Sweden has a long history with the outdoors. Explorers with names like Thorild and Nils have mapped the globe, certainly inspired by hikes through their native forests and pristine northern wildernesses, the perfect backdrop to the storied aurora borealis. Today, indulge in some exploration of your own as you stay in tented camps and take husky sleds to secret viewing spots. Once on your Swedish holiday, you'll be treated to the sweeping greens and dancing reds of what is one of the world’s most arresting visual phenomena.
Where to see the Northern Lights in Sweden?
For the best chance of spotting the lights, get out of the cities and head to Swedish Lapland. Further north and closing in on the Arctic Circle, it’s the best location for the aurorae. It’s also home to some unique accommodation. Perhaps enjoy the open fire of a traditional Swedish cottage on the Luleå Archipelago. Far away from any source of light pollution, it offers excellent chances to spot the lights. The outstanding food doesn’t hurt either with moose, reindeer and cloudberries comprising just a few of the local specialities.
Northern Lights over Luleå
Incredible accommodation, from the ICEHOTEL to Treehotel
For something a bit different, there’s also the original ICEHOTEL. Situated 200km north of the Artic Circle, its ice rooms are rebuilt each year down to the very last statuette. It also just happens to be ideally positioned for trips out to spot the lights before returning back to enjoy a drink in the ice bar or to warm up in the sauna. Then, there's the iconic Treehotel with individually designed canopy rooms and the new Arctic Bath, where Northern Lights viewing meets fine dining and traditional spa therapies.Alternatively, head to the Aurora Safari Camp. The brainchild of professional photographer Fredrick Broman, its traditional Sámi tents are lit only by natural light sources such as wood fires.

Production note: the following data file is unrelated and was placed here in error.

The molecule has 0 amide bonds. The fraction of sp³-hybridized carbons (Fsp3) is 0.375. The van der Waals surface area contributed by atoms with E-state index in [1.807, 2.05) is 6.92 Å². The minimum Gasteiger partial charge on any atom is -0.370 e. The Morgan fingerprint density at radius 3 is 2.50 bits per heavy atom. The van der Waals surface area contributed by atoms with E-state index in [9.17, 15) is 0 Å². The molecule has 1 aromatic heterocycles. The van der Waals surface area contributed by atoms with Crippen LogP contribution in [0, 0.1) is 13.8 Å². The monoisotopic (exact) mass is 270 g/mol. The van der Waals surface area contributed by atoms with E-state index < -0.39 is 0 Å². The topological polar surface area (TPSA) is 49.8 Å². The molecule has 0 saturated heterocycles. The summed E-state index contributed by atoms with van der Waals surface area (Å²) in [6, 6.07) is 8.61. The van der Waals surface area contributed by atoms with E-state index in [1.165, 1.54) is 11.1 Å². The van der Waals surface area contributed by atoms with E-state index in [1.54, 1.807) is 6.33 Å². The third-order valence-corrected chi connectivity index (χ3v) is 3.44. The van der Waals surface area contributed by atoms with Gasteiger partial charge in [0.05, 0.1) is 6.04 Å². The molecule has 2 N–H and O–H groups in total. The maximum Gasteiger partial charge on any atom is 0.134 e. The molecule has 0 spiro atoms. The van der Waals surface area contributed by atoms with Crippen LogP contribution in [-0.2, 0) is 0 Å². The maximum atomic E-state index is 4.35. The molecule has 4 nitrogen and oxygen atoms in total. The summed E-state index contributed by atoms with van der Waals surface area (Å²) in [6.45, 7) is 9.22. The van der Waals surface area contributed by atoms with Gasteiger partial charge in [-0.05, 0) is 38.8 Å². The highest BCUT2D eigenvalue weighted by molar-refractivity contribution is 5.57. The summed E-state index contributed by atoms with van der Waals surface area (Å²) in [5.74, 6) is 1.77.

Treehotel, Swedish Lapland
Sweden was also the first country to put on a festival dedicated to the phenomenon. Bjorkliden Aurora Festival, running in the middle of January, features talks from experts, photography lessons and, of course, a chance to spot the lights perhaps from Abisko's Aurora Sky Station. Reached by chairlift, it offers excellent views of the region’s landscapes as well as the night sky.
When to see the Northern Lights in Sweden?
As with many of the nature's wonders, the lights are famously unpredictable. However, there’s plenty you can do to turn the tables in your favour. Focus your efforts between the start of September and the end of March, as the best conditions come during the winter months when clear skies produce less rain and clouds making for prime views.